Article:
And speaking of Eye magazine, the new owners have just published the spring 2008 issue (#67), and it’s a type special. Among the standout pieces is Garech Stone‘s treatise on single-letter logos (O, how timely). Born of the monogram and powered by the instantly recognizable letters that are their starting points, these chameleonlike logos transform “the obvious…with the spark of imagination and wit.”
Such renowned figures as Paul Rand, Saul Bass, and Lance Wyman realized this. Many of their logo designs embrace the inherent communicative power, symbolic potential and raw immediacy of the alphabet. Bass, for instance, adapted a ‘C’ for Celanese, a ‘U’ for United Airlines, a ‘W’ for Warner and several ‘A’s (Alcoa, Avery). Rand claimed a ‘C’, an ‘E,’ and a ‘W’ for Cummins, Enron, and Westinghouse respectively. Wyman modified an ‘M’ for Minnesota Zoo, another for the Mexico City Metro, an ‘S’ for the Setauket Center, and a ‘H’ for Hoboken. The familiar transformed and made new.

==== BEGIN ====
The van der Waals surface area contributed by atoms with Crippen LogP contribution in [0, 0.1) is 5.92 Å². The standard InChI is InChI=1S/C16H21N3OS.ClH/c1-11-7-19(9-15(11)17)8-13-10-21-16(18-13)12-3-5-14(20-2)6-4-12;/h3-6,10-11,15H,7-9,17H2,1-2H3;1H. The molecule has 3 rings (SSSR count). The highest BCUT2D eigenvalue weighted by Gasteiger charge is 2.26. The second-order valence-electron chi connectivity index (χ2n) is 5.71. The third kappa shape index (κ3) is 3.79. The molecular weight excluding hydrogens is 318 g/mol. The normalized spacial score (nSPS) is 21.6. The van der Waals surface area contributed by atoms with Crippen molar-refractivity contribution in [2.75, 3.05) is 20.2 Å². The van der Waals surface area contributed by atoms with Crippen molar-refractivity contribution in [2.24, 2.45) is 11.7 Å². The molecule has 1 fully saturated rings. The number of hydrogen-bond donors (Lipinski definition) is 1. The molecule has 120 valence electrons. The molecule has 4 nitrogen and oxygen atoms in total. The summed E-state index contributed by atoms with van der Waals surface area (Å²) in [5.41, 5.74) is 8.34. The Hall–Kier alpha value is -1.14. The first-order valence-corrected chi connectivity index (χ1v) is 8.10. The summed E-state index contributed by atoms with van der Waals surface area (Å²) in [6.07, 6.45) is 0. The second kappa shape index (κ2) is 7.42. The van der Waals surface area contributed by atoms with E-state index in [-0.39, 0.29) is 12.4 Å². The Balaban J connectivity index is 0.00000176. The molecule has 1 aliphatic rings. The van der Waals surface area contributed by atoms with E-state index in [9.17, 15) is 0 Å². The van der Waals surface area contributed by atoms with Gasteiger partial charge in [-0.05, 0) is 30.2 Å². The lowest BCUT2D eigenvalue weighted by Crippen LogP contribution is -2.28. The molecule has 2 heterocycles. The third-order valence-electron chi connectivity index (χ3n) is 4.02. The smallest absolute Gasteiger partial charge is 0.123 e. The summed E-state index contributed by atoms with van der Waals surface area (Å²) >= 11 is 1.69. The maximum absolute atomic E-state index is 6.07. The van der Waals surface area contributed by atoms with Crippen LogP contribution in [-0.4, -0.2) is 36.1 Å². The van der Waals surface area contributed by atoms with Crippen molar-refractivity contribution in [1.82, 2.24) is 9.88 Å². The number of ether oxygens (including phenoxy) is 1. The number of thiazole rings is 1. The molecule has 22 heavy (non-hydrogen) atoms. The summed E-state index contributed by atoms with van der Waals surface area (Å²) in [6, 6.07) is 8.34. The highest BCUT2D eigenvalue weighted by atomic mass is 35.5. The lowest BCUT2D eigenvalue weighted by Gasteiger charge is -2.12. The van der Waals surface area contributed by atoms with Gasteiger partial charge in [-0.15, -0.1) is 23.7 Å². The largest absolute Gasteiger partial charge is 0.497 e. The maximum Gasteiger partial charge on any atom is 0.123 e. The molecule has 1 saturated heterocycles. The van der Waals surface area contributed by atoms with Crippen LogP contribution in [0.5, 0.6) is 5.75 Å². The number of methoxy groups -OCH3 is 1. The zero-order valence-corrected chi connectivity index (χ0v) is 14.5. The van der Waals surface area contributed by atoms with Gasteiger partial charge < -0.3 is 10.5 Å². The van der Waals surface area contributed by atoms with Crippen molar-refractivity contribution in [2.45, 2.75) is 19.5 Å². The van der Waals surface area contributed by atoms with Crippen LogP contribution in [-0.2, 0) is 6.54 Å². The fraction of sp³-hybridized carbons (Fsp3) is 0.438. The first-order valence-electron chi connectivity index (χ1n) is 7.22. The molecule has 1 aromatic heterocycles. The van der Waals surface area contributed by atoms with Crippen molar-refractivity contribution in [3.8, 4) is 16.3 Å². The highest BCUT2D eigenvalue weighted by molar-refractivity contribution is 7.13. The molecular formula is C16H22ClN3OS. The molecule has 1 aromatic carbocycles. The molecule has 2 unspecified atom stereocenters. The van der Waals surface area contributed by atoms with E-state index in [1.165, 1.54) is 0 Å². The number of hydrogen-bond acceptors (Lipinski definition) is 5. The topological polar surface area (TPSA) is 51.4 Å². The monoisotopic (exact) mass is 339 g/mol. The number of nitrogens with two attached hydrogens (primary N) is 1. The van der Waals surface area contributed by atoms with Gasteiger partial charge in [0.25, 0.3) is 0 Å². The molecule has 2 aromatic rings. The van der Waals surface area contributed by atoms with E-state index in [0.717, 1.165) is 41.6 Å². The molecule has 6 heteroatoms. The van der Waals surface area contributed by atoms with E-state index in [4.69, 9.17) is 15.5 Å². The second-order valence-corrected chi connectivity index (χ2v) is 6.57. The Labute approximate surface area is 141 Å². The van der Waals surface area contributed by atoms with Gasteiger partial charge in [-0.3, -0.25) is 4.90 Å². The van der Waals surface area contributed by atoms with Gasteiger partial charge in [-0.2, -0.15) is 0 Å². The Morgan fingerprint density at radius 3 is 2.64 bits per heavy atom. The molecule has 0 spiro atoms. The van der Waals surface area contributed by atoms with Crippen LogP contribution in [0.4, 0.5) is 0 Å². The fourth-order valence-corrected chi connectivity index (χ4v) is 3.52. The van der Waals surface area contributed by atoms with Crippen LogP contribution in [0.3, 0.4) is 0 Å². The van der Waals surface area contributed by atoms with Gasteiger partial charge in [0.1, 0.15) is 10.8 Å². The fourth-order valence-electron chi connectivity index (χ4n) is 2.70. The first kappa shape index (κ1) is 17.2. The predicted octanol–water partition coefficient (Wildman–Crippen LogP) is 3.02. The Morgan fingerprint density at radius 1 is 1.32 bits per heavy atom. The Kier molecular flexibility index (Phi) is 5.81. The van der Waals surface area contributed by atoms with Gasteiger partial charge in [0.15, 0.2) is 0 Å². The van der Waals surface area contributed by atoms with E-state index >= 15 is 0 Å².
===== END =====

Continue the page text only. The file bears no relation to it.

But not all letters are created equal. Stone notes that M and T are popular, and everyone loves an A, while “‘J’ and ‘Z’ seem difficult to resolve.” Although we know a certain masked master swordsman who would beg to differ.